Bogota, a city full of nuances and unforgettable characters, has witnessed throughout its history the presence of eccentric figures that have become part of its folklore and protagonists of its streets. One of these iconic characters is “La Loca Margarita,” whose name has transcended time and remains alive in the collective imagination of the Colombian capital.
Margarita, the person
Margarita Villaquira Aya, known as “La Loca Margarita.” Very little is known about her biography, but it is believed she was born in Fusagasuga in 1860. Little is known about her origins and family, but some accounts mention that she lived comfortably on a hacienda and worked as a teacher. She was closely linked to the Liberal Party and was often seen wearing red carnations, passionately advocating for her liberal ideals and becoming a well-known activist for that political thought.
However, her life changed drastically in 1902 during the defeat of the liberals in what is known as the Thousand Days’ War. In this civil war, which pitted conservatives against liberals, her husband, Sub-officer Nemesio Gutierrez, was killed.
It was a time of great political strife, and the reprisals against the families of the defeated forced her to burn down her house and leave the town, along with her 20-year-old son Miguel. She fled to Bogota.
Liberal Activism in Bogota: Shaping the Character
In the capital city, she built a house on a lot inherited from her late husband. It was a modest house, and Margarita filled the garden with red roses. It is believed that it was around this time that she started experiencing mental health problems. She always dressed in red or white with red flowers, and carried a bag with the deeds to her property. In Bogota, she continued her political activism, supporting General Rafael Uribe Uribe, who was the only liberal senator at the time. These were tumultuous times, and death would return to Margarita’s life as Uribe was assassinated on the Capitol’s stairs in 1914.
During those years, she began wandering through the neighborhoods and squares of Bogota, developing a unique personality that set her apart from the rest. Known for her eccentric appearance, colorful outfits, and unusual hairstyles, “La Loca Margarita” caught the attention of all those who crossed her path. Many wondered about her life and her apparent madness, but few took the time to discover the truth behind that facade.
In the Bogota of that time, marked by social inequality, the life of marginalized people like Margarita was particularly challenging. The streets became her home and the stage for her peculiar behavior. However, beyond her extravagance, “La Loca Margarita” was a human being yearning for affection and understanding.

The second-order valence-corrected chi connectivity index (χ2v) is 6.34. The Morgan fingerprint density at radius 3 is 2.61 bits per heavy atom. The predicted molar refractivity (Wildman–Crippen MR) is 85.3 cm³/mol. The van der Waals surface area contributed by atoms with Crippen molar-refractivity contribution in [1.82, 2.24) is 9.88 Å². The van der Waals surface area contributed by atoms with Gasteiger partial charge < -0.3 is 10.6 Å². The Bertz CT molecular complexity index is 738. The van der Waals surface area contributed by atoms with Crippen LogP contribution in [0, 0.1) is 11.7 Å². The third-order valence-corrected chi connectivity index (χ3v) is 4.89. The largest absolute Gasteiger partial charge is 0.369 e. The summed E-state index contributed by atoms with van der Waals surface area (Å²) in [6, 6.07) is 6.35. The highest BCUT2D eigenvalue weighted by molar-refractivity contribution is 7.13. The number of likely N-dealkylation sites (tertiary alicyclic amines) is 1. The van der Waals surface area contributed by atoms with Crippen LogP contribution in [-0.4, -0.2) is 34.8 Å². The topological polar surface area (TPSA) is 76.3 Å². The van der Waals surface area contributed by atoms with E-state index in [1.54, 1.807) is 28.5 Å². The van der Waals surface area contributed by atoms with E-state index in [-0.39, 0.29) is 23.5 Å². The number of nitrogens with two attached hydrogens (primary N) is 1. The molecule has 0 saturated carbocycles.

“La Loca Margarita,” the Construction of a Character
Her presence on the streets of Bogota also revealed the lack of attention and care for mental health at that time. Society stigmatized and mocked her without considering the circumstances that led her to that situation. The lack of adequate public policies to assist people with mental disorders left her helpless and at the mercy of the dangers she faced on the street.
Despite the challenges she faced, “La Loca Margarita” also found a kind of “family” among the people of Bogota, who welcomed her with affection. Many fondly remembered her. She was a kind person, capable of brightening the day of those who knew her. Moreover, her unique presence enriched the city’s diversity and made it a more tolerant and compassionate place.
Over time, “La Loca Margarita” became an emblematic figure of those years in Bogota. Her image appeared on postcards and souvenirs that tourists took as a memento. She was also mentioned in stories and urban legends that spoke of her kindness and mystery. Her figure was one of the famous “four crazies” of the capital back then, alongside “Pomponio,” “el Negro Chivas,” and “el Bobo del Tranvia.”
Margarita Villaquirá passed away in Bogota in early January 1942, at the age of 82. The Liberal Party, which she supported throughout her life, took care of the funeral expenses and burial at the Central Cemetery in Bogota.
“La Loca Margarita,” On Stage
Her story reached the theater, thanks to Constanza Gutierrez, who not only directed the play but also portrayed her on stage. The narration begins on June 8, 1928, when Margarita wakes up with memories of the lost war that took her husband away. Full of sarcasm and humor, the character revives different aspects of the nation’s life that marked her own life. Appearances of her deceased husband and the assassination of liberal leader Rafael Uribe Uribe are part of the play.
The Memory of a Bogota that no longer exists
Despite the passage of time, the memory of “La Loca Margarita” endures in the collective memory of Bogota. She is part of the past of a city that no longer exists. That Bogota of barely 330,000 inhabitants has given way to a great metropolis with over 8 million people. Customs and ways have changed.
However, her life and struggle are reminders of the importance of providing support and empathy to those who suffer from mental disorders. It reminds us not to judge people based on their appearance or social status.
Currently, Bogota has made significant progress in recognizing and addressing mental health, establishing programs and services to assist people in situations similar to that of Margarita Villaquira. However, there are still challenges to overcome in terms of inclusion and combating stigmatization.
“La Loca Margarita” was much more than an eccentric character on the streets of Bogota. Her life reflected the society of her time. Her memory today forges empathy and solidarity, fundamental pillars for building a fairer and more respectful society.